Just 12% of global rheumatology journals have achieved gender balance across their academic and clinical board members, according to new research by a group of international rheumatologists.
The persistent gender imbalance in journal leadership could inadvertently be hindering the progress of women in academic publishing as well as gender-based advances in rheumatology approaches and therapies, the group has warned.
The research, published in The Lancet Rheumatology, found that across 34 global rheumatology journals, there were just six (15%) female editors-in-chief and 597 (27%) female editorial board members.
A mere seven journals* had achieved female representation of 40–60% in their editorial boards overall, while just four (12%) had gender balance in both academic and clinical board members, the findings showed.
Lead author Dr Pavel Ovseiko, a senior research fellow and principal investigator at the University of Oxford, told the limbic that while there has been strong progress on gender equality within rheumatology, a clear divide remains at leadership level which needs to be addressed.
“Already there is gender balance among rheumatologists in many countries and the proportion of female rheumatology researchers is rapidly expanding. However, women are still significantly under-represented in senior leadership roles, especially, in academic rheumatology,” he said.
“It is urgent to address gender equity on rheumatology journal boards to better represent rheumatology patients, the majority of whom are women, and the rheumatology profession, which has made a remarkable progress towards gender equity in recent decades,” Dr Ovseiko noted.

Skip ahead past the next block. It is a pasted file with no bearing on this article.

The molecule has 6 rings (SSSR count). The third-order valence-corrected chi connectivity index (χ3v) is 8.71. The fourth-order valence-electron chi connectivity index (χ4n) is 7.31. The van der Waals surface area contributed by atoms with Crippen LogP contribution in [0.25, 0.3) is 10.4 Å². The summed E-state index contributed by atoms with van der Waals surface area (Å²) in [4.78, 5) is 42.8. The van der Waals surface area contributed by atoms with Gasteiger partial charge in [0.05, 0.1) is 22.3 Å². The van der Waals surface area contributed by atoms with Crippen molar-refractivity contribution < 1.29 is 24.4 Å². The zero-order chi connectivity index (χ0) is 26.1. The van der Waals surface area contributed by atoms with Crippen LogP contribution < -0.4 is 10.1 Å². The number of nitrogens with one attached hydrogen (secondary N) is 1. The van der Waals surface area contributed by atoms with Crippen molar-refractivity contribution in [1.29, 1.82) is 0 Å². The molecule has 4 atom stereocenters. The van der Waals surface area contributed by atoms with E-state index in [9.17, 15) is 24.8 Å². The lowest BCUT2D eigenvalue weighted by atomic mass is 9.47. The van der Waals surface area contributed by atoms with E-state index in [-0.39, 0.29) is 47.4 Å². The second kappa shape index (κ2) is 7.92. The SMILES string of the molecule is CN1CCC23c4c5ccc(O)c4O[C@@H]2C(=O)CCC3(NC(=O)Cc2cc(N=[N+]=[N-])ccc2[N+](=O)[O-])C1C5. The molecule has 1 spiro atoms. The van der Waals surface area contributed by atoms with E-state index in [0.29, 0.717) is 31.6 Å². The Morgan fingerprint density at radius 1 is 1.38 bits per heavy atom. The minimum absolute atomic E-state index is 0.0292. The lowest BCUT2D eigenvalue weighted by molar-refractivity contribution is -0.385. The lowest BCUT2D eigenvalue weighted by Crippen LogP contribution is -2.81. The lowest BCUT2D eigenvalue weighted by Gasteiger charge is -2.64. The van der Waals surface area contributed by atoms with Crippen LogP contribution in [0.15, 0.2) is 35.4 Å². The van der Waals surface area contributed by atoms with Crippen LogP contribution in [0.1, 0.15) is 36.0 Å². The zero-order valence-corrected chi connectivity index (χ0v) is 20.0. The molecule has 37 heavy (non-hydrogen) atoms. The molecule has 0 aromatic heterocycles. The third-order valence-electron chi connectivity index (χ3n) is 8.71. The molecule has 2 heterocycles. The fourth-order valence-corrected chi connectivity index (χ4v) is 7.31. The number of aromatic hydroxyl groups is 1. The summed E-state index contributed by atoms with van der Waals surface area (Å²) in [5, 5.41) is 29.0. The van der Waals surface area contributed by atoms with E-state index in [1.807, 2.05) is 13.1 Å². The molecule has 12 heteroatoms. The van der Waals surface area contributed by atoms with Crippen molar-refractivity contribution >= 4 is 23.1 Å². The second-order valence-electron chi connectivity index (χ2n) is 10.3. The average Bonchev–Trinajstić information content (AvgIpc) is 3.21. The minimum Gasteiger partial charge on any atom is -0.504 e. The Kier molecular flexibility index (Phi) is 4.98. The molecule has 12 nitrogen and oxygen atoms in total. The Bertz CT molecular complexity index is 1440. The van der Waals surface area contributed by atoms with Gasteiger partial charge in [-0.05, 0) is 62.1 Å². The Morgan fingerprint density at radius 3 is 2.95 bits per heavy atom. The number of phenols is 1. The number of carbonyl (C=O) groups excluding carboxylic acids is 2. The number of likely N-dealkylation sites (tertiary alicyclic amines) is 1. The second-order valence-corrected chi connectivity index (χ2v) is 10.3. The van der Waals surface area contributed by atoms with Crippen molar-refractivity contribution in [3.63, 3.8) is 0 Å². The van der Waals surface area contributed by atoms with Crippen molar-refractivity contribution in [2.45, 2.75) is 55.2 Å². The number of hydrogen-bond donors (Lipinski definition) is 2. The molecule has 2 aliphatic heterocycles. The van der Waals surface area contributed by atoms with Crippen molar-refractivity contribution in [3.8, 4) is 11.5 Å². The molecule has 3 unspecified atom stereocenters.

Gender-equitable representation is important as it can improve the quality of research and patient care, “especially in areas where there are sex and gender differences in the prevalence, clinical manifestation, and treatment of rheumatic diseases”, he said.
Fellow study author Dr Latika Gupta, a rheumatologist at the Royal Wolverhampton Hospitals NHS Trust, also told the limbic that “closing the gender gap would bring diverse perspectives and working styles to the editorial ecosystem”.
As such, the study authors have called for all rheumatology journals to review their boards and monitor for gender imbalance, and employ strategies for diversification, such as establishing and monitoring gender targets and making editorial appointments fixed-term.
*Acta Reumatologica Portuguesa, Arthritis & Rheumatology, Arthritis Care & Research, The Lancet Rheumatology, Lupus Science & Medicine, Nature Reviews Rheumatology, and Seminars in Arthritis and Rheumatism